How Animals Help Humans with Disabilities: From Service Dogs to Guide Horses

animals helping humans with disabilities

Animals can help humans with disabilities in many ways, according to The Humane Society of the United States. For example, service animals can be trained to assist people with physical disabilities, such as blindness or mobility impairments.

Other assistance animals, like certain dogs and horses, can provide emotional support to people suffering from depression or anxiety.

In this blog post, we’ll explore how assistance animals can help humans with disabilities lead happier and more independent lives. Are you interested in learning more? Keep reading!

Animals Helping Humans With Disabilities

People with disabilities can get many therapeutic benefits from spending time with animals.

A service animal, such as a dog, can play a crucial role in oncoming seizure detection for people with disabilities with potentially life-threatening symptoms, such as epilepsy.

A study showed that service dogs could alert their owners up to 45 minutes before a seizure occurred. This gave the individuals time to take medication or get to a safe place. So, this is how seizure response dogs can help people.

Another way animals can help people with disabilities is by providing emotional support. Moreover, animals can offer companionship and unconditional love, benefiting people suffering from loneliness, anxiety, or depression.

Another study found that people who interacted with therapy dogs had lower levels of cortisol (a stress hormone) and felt more relaxed and happy than those who did not interact with the dogs.

How Are Animals Trained To Help Humans?

From service animals to providing companionship, animals have been helping humans with disabilities for centuries. Let’s take a look at the type of animals that are trained to help humans with disabilities.

Service animals

Service animals, like dogs, are specifically trained to perform certain tasks to assist humans.

The National Service Animal Registry says that animals such as dogs and miniature horses are trained in a way that they can assist those people with physical disabilities, serious mental illnesses, or other potential hazards in life. The disabilities act further added some tasks that these animals can perform.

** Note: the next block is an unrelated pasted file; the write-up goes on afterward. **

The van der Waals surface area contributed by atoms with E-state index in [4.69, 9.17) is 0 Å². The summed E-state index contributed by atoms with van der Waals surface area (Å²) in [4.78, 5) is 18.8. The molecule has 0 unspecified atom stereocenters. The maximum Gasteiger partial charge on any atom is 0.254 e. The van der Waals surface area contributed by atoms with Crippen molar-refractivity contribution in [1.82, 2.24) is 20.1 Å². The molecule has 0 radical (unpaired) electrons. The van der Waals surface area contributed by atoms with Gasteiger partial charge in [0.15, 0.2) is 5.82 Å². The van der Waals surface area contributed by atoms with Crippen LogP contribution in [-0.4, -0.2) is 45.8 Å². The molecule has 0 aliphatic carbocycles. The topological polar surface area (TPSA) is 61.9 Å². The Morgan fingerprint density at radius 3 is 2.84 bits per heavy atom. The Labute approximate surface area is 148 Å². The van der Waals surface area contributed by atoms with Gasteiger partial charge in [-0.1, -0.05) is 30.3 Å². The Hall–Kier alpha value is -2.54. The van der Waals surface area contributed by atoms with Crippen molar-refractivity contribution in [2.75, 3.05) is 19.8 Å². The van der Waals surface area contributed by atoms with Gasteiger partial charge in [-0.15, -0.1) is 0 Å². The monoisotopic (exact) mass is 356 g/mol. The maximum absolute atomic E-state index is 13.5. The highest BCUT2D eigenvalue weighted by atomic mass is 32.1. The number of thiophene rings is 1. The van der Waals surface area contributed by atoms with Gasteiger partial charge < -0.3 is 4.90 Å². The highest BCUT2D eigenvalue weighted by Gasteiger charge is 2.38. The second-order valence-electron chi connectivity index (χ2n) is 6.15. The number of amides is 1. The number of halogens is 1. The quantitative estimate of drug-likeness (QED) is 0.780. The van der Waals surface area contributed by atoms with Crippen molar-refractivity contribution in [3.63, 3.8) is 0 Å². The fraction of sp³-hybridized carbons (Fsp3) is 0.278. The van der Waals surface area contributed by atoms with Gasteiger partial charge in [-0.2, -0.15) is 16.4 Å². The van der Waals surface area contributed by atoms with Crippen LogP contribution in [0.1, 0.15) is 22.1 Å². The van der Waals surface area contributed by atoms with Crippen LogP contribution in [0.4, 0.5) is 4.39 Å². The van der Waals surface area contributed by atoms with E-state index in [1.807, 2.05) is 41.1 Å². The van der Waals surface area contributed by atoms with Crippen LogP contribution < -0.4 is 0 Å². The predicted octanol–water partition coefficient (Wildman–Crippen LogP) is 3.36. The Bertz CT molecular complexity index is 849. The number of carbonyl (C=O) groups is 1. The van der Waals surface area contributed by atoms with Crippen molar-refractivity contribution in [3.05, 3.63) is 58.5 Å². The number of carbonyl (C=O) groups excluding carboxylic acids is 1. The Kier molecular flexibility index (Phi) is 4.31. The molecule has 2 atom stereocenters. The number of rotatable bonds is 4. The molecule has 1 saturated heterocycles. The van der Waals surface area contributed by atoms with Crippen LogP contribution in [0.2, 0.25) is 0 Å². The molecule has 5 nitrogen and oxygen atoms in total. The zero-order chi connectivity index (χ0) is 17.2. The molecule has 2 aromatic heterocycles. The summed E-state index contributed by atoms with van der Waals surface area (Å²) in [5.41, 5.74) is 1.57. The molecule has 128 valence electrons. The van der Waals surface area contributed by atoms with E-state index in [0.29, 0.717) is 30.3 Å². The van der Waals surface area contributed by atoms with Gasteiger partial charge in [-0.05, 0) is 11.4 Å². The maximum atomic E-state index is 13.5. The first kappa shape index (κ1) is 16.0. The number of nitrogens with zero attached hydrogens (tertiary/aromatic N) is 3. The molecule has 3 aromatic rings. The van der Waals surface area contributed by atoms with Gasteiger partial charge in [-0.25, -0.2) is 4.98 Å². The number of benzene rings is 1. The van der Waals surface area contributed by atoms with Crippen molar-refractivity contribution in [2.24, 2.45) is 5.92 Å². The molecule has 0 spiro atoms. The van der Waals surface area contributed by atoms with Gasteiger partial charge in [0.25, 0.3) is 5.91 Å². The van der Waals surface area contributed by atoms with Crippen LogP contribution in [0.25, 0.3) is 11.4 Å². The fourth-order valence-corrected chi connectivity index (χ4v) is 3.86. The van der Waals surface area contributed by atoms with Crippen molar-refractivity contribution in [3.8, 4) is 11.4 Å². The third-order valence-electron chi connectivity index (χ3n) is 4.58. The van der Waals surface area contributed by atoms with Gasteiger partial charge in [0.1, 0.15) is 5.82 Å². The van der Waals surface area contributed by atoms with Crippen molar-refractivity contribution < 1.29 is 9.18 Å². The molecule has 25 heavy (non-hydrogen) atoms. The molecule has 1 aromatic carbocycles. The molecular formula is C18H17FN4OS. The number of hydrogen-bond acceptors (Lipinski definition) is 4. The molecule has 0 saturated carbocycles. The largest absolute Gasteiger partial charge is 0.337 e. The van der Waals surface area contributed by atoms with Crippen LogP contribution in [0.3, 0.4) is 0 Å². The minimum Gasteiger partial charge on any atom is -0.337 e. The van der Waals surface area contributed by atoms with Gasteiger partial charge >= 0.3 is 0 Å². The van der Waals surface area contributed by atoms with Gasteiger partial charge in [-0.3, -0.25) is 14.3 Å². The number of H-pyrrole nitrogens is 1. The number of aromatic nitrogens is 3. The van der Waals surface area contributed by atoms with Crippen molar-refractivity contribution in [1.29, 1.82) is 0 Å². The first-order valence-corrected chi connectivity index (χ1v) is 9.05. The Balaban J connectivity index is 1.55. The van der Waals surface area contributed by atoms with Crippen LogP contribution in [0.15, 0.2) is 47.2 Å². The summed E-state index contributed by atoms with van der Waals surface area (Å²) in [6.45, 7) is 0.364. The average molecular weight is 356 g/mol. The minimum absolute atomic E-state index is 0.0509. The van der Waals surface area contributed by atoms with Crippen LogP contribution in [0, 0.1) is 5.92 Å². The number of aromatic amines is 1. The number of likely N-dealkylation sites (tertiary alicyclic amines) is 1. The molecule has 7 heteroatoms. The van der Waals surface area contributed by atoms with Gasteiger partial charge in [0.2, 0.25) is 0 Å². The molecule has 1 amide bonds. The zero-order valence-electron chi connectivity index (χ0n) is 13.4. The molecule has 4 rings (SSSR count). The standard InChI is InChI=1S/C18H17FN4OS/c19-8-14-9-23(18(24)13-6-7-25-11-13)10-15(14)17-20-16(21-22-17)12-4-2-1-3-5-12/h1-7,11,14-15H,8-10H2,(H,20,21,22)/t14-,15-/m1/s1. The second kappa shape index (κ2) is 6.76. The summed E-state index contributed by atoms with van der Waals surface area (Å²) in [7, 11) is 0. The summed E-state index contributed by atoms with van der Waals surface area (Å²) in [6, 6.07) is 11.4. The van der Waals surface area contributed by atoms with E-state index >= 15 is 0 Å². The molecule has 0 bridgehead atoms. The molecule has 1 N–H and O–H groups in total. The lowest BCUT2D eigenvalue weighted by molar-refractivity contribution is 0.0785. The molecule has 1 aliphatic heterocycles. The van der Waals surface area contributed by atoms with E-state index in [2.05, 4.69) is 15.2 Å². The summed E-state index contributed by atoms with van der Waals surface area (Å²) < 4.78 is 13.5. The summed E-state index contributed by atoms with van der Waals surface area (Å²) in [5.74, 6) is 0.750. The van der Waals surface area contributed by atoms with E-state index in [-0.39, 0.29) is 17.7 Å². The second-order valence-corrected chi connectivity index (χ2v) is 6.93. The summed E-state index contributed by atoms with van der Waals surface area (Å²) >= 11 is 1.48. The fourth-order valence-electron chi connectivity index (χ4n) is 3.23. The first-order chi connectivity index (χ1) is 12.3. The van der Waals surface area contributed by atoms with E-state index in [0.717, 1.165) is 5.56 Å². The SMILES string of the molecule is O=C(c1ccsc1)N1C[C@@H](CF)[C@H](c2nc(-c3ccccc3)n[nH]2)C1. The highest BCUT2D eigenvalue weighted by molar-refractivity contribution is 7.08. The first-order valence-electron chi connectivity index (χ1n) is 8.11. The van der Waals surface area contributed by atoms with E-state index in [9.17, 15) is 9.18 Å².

They can do “major” tasks, including bathing, dressing, and shaving. Moreover, they also assist in preparing meals, going out for walks, pulling wheelchairs, and performing manual, laborious work.

Dog helping man open door

To become a service animal, the animal must undergo rigorous training. The process usually takes about two years, and the animal must be able to perform specific tasks on command. You can take help from training centers that train dogs.

While having a service animal may greatly improve one’s quality of life in several ways, including increased independence, safety, and effectiveness in social and professional situations, the financial investment required to get one can be substantial.

How do service animals help?

A service dog might be trained to:

  • Retrieve objects for a person who uses a wheelchair
  • Press an elevator button for a person who has difficulty using their hands
  • Provide balance and support for a person who has trouble walking
  • Alert a person with hearing loss when someone is calling their name
  • Calm a person during a panic attack or anxiety attack

Dog helping visually impaired man

Therapy animals

Animal-assisted therapy animals are not trained to perform specific tasks like service animals. They provide emotional support and companionship to people in hospitals, nursing homes, schools, and other places.

Therapy animals are pets that have been socialized and taught to help people cope with stressful situations. They are different from service dogs and ESAs.

Man holding an emotional support cat

Most of the time, therapy animals may be found in places like hospitals, nursing homes, education institutions, and disaster areas.

There are many different kinds of therapy animals, but the most popular type is the therapeutic visitation animal. Animal-assisted therapy animals typically spend the day at a different location, like a detention facility, with people who miss their own pets.